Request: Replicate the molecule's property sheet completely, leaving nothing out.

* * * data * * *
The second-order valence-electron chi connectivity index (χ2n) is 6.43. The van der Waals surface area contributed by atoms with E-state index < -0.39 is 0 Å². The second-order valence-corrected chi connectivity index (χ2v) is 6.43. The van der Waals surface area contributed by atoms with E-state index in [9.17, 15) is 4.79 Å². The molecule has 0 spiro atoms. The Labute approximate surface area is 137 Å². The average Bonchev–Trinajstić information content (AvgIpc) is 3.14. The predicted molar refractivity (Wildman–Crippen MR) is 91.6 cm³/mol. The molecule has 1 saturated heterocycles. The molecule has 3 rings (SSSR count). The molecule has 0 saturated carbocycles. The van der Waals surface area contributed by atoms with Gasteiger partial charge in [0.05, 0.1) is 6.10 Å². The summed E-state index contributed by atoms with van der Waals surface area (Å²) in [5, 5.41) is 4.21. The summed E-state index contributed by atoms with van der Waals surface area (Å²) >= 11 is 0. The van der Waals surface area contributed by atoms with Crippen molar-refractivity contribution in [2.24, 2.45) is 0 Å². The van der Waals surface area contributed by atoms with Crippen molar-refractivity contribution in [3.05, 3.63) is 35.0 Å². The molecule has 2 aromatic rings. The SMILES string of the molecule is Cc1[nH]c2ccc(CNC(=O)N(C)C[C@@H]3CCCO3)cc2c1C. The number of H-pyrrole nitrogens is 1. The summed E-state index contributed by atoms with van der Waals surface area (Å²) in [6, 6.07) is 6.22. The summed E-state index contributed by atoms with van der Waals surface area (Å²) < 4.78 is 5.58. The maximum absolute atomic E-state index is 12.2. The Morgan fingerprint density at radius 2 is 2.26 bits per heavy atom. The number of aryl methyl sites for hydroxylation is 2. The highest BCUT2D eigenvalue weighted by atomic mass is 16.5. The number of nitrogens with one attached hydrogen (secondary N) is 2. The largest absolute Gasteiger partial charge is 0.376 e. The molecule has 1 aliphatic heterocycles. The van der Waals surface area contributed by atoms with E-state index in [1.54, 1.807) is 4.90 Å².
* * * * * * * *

The second-order valence-electron chi connectivity index (χ2n) is 6.43. The van der Waals surface area contributed by atoms with E-state index < -0.39 is 0 Å². The second-order valence-corrected chi connectivity index (χ2v) is 6.43. The van der Waals surface area contributed by atoms with E-state index in [9.17, 15) is 4.79 Å². The molecule has 0 spiro atoms. The Labute approximate surface area is 137 Å². The average Bonchev–Trinajstić information content (AvgIpc) is 3.14. The predicted molar refractivity (Wildman–Crippen MR) is 91.6 cm³/mol. The molecule has 1 saturated heterocycles. The molecule has 3 rings (SSSR count). The molecule has 0 saturated carbocycles. The van der Waals surface area contributed by atoms with Gasteiger partial charge in [0.05, 0.1) is 6.10 Å². The summed E-state index contributed by atoms with van der Waals surface area (Å²) in [5, 5.41) is 4.21. The summed E-state index contributed by atoms with van der Waals surface area (Å²) >= 11 is 0. The van der Waals surface area contributed by atoms with Crippen molar-refractivity contribution in [2.24, 2.45) is 0 Å². The van der Waals surface area contributed by atoms with Crippen molar-refractivity contribution in [3.05, 3.63) is 35.0 Å². The molecule has 2 aromatic rings. The SMILES string of the molecule is Cc1[nH]c2ccc(CNC(=O)N(C)C[C@@H]3CCCO3)cc2c1C. The number of H-pyrrole nitrogens is 1. The summed E-state index contributed by atoms with van der Waals surface area (Å²) in [6, 6.07) is 6.22. The summed E-state index contributed by atoms with van der Waals surface area (Å²) < 4.78 is 5.58. The maximum absolute atomic E-state index is 12.2. The Morgan fingerprint density at radius 2 is 2.26 bits per heavy atom. The number of aryl methyl sites for hydroxylation is 2. The highest BCUT2D eigenvalue weighted by atomic mass is 16.5. The number of nitrogens with one attached hydrogen (secondary N) is 2. The largest absolute Gasteiger partial charge is 0.376 e. The molecule has 1 aliphatic heterocycles. The van der Waals surface area contributed by atoms with E-state index in [1.54, 1.807) is 4.90 Å².